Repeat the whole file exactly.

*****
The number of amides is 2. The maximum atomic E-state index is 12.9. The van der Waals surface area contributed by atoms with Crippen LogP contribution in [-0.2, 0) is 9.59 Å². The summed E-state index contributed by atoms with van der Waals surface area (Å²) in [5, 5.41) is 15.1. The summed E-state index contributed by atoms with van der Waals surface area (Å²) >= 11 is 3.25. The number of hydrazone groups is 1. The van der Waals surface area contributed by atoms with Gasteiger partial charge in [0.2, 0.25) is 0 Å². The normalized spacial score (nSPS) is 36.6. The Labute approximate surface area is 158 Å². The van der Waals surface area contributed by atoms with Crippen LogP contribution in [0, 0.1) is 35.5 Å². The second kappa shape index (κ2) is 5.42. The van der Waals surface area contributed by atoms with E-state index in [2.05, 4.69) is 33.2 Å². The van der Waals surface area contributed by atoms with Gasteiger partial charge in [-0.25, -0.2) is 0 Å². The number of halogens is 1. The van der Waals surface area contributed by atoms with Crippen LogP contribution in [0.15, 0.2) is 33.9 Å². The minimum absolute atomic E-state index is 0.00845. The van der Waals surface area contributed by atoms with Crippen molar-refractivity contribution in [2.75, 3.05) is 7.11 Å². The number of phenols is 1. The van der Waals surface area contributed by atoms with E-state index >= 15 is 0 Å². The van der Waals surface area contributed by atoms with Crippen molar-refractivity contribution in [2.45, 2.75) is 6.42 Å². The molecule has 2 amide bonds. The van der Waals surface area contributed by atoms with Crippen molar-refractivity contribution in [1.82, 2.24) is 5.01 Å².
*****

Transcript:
The number of amides is 2. The maximum atomic E-state index is 12.9. The van der Waals surface area contributed by atoms with Crippen LogP contribution in [-0.2, 0) is 9.59 Å². The summed E-state index contributed by atoms with van der Waals surface area (Å²) in [5, 5.41) is 15.1. The summed E-state index contributed by atoms with van der Waals surface area (Å²) >= 11 is 3.25. The number of hydrazone groups is 1. The van der Waals surface area contributed by atoms with Gasteiger partial charge in [0.2, 0.25) is 0 Å². The normalized spacial score (nSPS) is 36.6. The Labute approximate surface area is 158 Å². The van der Waals surface area contributed by atoms with Crippen LogP contribution in [0, 0.1) is 35.5 Å². The second kappa shape index (κ2) is 5.42. The van der Waals surface area contributed by atoms with E-state index in [2.05, 4.69) is 33.2 Å². The van der Waals surface area contributed by atoms with Gasteiger partial charge in [-0.25, -0.2) is 0 Å². The number of halogens is 1. The van der Waals surface area contributed by atoms with Crippen LogP contribution in [0.15, 0.2) is 33.9 Å². The minimum absolute atomic E-state index is 0.00845. The van der Waals surface area contributed by atoms with Crippen molar-refractivity contribution in [2.75, 3.05) is 7.11 Å². The number of phenols is 1. The van der Waals surface area contributed by atoms with E-state index >= 15 is 0 Å². The van der Waals surface area contributed by atoms with Crippen molar-refractivity contribution in [2.45, 2.75) is 6.42 Å². The molecule has 2 amide bonds. The van der Waals surface area contributed by atoms with Crippen molar-refractivity contribution in [1.82, 2.24) is 5.01 Å².